Environmental pricing policies for transportation : a distributional analysis of the Twin Cities
Barbara J Kanninen
Report no. Mn/DOT 1995-18
As the cost of transporting people increases, questions about paying for the accompanying air and noise pollution increase. This report investigates the distribution impacts of environmental pricing policies on groups in the Twin Cities.
The study uses data on travel behavior in the Twin Cities to examine the distributional impacts of three types of environmental pricing policies: a $.65 optimal downtown, peak period congestion fee; a 10 percent gasoline tax; and a 50 percent transit fare reduction. It evaluates each policy in terms of aggregate welfare costs, revenues, emissions reductions, and cost-effectiveness and looks at distributional impacts by using four groupings--income, region, gender, and age.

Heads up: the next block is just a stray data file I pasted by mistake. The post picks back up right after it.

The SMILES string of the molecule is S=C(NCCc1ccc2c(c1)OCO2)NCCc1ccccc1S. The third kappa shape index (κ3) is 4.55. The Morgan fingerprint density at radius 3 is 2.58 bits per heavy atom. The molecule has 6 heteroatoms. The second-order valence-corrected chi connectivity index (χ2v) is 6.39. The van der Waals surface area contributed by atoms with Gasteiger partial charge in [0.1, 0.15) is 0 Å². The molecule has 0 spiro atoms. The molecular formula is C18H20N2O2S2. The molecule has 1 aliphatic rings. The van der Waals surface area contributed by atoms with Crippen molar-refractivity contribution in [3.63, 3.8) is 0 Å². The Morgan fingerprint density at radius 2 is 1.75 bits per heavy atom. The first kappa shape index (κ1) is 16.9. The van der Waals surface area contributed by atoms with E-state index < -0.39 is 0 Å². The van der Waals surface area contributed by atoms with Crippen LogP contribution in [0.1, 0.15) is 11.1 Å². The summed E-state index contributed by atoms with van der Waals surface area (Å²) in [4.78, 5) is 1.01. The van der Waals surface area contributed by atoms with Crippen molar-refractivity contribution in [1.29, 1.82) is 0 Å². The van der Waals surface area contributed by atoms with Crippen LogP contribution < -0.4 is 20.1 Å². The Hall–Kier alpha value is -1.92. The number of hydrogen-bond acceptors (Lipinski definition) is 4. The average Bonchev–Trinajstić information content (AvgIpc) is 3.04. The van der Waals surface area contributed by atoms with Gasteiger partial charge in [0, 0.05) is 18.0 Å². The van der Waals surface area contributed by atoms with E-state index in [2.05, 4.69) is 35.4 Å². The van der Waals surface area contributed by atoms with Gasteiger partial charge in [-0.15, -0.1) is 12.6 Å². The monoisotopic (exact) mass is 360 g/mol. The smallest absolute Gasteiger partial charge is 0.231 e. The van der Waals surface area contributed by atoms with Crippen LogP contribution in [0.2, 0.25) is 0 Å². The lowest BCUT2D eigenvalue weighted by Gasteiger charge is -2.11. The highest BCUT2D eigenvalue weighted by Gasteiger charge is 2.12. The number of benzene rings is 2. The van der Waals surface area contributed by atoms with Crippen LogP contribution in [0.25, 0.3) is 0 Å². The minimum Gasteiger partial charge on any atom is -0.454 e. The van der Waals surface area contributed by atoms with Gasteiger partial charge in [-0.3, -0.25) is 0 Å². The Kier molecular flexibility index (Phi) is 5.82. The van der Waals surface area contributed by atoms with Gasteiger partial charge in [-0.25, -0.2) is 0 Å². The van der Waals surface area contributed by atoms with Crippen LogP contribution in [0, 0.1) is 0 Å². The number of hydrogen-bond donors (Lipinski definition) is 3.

The study found that the congestion fee and gasoline tax are regressive, with the burdens of these taxes increasing with income and decreasing as shares of income. The transit subsidy, on the other hand, disproportionately benefits low-income individuals. Other findings show the advantages and disadvantages to urban and suburban commuters and noncommuters and senior citizens.